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Chronicles of the Heart, Part49 – Endgame?

Posted Oct 28 2012 4:33pm

There is, it seems, no escape from the beta-blocker Nebivolol.

For the last few days I’ve experienced – suffered from would be more apposite  – tachycardia, with a heart rate between 114-125, with my heart misfiring like a mad bastard and nausea so shatteringly severe I just wanted to die, simply so it would stop. What brought all this on, I think I know but hope I’m wrong, and being admitted to Arrowe Park Hospital to find out for sure simply is not an option.

Eventually, I gave up and took 2.5mg of Nebivolol, which eventually brought my heart rate down to a normal level, and I’ve now reduced that to 1.25mg morning and night, which in the past has kept things ticking along reliably enough. It still makes me feel like shit, though, and the nausea is unchanged.

It’s possible the nausea is linked to my heart failure, as nausea can be a major symptom. If so, then it bodes ill, as it’s probably an indicator that I’m deteriorating and, from the severity, pretty damn fast. (See footnote.)

As regular readers will know, my heart has been hopelessly irregular for years, but for a few weeks recently it behaved itself impeccably, no PVCs, no flatlining, no tachycardia, none of the buggeration that usually plagues me. Then, last week, I carried a particularly heavy bag of shopping from the door to my flat into the living room – a whole 6 or 7 yards, wow!– and the whole bag of worms kicked in again and has steadily got worse.

I really need an effective cardiologist, not one who goes off in a sulk if I object to dangerous tests (when there are safer ways of obtaining the same information), or one that prescribes an immoderately high dose of a potentially dangerous drug, and who thinks the logo on my clothing might actually be my real name (I mean, seriously, just how goddamned dumb is that?), but one who’ll bloody well listen to me, accept that I know what I’m talking about, and respond accordingly, not go off on some doctor knows best bullshit tangent.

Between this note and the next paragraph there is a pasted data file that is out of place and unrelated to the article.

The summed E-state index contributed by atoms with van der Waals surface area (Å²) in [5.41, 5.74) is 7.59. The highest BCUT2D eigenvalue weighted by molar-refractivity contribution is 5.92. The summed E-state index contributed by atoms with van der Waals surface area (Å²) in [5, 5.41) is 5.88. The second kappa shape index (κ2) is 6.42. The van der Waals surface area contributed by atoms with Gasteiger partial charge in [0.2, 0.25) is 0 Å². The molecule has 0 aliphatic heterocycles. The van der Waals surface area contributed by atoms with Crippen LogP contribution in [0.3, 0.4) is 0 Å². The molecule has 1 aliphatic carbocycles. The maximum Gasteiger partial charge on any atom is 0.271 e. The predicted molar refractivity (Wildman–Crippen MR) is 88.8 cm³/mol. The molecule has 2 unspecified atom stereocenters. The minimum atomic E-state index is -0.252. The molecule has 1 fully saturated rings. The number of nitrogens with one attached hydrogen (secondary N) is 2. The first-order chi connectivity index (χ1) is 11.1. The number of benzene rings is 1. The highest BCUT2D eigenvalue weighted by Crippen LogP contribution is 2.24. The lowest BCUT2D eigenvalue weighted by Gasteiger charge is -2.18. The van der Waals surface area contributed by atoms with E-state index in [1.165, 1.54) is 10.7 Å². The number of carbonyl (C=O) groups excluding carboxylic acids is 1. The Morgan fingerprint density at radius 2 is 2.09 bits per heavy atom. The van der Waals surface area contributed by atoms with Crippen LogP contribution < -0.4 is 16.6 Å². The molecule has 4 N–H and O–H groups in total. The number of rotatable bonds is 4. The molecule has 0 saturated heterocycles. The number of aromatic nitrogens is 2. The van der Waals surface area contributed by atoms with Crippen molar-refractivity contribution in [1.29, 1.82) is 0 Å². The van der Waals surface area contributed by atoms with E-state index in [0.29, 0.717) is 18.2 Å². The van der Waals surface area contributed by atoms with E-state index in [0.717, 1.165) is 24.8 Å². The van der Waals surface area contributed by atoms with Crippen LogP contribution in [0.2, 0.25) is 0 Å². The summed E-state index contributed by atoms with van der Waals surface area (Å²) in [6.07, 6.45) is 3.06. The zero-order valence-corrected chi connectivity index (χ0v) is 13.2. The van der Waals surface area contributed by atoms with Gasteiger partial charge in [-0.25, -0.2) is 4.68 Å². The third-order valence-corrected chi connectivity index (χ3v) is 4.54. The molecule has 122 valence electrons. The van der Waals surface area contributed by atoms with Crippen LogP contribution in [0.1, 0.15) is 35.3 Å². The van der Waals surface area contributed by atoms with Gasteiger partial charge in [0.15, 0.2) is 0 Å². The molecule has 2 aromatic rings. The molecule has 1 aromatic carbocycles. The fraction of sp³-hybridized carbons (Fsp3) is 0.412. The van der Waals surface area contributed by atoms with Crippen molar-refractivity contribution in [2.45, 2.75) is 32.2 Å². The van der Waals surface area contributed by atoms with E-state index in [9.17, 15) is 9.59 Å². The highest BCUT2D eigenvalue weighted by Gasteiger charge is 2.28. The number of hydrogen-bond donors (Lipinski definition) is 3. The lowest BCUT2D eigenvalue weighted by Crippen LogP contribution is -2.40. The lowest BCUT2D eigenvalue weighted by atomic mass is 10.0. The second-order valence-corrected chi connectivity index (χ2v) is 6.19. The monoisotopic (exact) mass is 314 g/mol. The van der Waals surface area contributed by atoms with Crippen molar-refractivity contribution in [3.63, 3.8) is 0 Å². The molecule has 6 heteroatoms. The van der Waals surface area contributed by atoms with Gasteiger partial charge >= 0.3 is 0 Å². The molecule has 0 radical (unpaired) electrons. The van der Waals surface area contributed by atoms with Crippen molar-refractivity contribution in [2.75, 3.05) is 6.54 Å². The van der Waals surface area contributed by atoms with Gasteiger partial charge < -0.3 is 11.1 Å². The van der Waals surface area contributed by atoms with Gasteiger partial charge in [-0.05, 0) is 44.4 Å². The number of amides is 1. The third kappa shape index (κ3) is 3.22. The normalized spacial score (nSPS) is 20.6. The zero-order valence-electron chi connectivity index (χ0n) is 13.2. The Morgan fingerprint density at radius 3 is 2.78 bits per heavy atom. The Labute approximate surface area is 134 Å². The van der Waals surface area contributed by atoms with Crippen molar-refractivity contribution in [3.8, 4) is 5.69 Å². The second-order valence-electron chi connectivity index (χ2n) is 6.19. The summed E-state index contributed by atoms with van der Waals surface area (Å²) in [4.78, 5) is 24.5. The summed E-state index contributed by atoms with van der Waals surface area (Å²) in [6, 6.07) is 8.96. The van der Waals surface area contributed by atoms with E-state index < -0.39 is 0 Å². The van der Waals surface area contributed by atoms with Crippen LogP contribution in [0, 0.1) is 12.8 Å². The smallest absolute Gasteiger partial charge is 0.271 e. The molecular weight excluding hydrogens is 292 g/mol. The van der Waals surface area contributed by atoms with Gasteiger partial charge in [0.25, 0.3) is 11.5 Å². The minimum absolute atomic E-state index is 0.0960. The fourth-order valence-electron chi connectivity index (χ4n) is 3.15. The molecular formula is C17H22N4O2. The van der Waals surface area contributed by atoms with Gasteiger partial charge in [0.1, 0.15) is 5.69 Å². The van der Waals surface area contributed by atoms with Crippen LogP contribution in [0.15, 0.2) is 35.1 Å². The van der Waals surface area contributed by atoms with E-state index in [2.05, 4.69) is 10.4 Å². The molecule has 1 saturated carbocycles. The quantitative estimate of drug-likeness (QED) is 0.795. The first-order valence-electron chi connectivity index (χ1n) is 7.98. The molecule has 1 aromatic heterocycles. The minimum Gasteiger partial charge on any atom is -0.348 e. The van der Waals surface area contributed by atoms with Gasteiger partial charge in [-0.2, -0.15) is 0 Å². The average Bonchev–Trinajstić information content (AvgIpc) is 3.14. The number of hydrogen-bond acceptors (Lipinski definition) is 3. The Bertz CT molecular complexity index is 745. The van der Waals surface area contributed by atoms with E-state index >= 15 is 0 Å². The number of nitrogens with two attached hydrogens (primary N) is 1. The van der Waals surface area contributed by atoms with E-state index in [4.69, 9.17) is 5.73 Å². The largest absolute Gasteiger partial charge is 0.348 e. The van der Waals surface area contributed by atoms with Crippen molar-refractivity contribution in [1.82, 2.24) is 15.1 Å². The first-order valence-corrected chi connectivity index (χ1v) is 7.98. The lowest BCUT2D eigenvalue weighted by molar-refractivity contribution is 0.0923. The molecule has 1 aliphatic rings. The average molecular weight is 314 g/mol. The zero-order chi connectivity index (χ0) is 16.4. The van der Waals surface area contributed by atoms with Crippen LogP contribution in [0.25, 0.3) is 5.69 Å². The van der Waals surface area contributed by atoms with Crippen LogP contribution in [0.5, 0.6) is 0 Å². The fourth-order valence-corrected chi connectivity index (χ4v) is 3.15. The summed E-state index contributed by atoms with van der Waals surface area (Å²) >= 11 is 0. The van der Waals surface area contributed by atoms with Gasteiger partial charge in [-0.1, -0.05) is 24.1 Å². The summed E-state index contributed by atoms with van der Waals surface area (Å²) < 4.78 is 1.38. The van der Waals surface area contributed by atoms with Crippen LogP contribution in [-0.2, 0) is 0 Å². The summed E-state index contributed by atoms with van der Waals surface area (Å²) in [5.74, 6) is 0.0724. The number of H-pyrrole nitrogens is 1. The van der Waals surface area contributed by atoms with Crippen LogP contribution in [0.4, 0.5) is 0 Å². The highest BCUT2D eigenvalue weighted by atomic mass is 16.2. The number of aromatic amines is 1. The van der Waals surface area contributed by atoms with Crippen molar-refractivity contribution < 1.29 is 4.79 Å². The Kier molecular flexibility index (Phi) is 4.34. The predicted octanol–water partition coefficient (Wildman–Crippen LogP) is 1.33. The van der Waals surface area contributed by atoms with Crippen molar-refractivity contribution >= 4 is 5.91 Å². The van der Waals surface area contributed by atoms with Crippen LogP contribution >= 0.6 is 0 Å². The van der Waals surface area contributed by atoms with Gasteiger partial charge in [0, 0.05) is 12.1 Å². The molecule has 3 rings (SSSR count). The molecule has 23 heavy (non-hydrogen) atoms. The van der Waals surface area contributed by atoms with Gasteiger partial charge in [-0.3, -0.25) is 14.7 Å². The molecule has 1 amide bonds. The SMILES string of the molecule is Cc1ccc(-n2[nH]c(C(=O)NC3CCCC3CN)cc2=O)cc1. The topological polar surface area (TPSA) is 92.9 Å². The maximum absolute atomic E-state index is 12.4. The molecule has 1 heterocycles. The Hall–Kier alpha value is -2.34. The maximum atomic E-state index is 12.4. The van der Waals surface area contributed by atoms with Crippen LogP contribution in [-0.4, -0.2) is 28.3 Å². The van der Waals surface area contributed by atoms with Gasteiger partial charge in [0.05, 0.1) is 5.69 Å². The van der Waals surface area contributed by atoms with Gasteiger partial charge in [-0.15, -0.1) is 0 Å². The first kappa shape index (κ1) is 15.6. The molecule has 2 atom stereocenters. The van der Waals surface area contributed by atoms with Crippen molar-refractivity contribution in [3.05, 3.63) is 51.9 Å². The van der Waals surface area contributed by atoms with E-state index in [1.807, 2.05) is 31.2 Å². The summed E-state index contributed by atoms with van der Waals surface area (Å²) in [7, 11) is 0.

The only option is the Royal Liverpool University Hospital, but the senior cardiologist there did my angiogram in 1996, pronounced my heart fine, and when I asked him how come I was having angina attacks refused to accept that I was, even though they were part of my medical records. Or, having seen how piss-poor Arrowe Park’s record keeping is, maybe not. Either way, waste of time seeing him. And, of course, it’s even harder for me to get to Liverpool than to APH. And, right now, impossible for me to go anywhere.

Anyway, I’ve faxed my GP asking for more Nebivolol, and explaining that 1.25mg twice a day is far more effective than 2.5mg once. The reason for this is that the half-life of Nebivolol is massively variable, and can be anywhere from around 10 to 32 hours, depending on the individual – and I’ve clearly got the short end of that, as it’s ineffective, and my heart rate starts to rise again, after maybe 9-10 hours.

This, I’ve also explained to my GP – it’s not hard to understand ffs – but he does like to try to impose his will and go for something different. And if he does it this time there will be bloody trouble!

So, anyway, like it or not, it looks like I’m saddled with Nebivolol, at least for whatever future there might be. There are other drugs which will bring my heart rate down, but none that are likely to be any safer, or less troublesome, nor as quick-acting.


I’ve had life-threatening illnesses more times than I care to remember, but this is the first time I’ve felt I might actually die, not least because I have nothing left in reserve, physically or emotionally.

I’ll stay online as for as long as I possibly can, but if I’m suddenly gone, well, at least people will know why.

I hope I have the time to close down my life tidily, and say my goodbyes, especially to those I’ve loved, and those I would have liked to, but that might be out of my hands.


Never’s just the echo of forever
Lonesome as a love that might have been.
Let me go on lovin’ and believin’ ’til it’s over
Please don’t tell me how the story ends.

– Kris Kristofferson.

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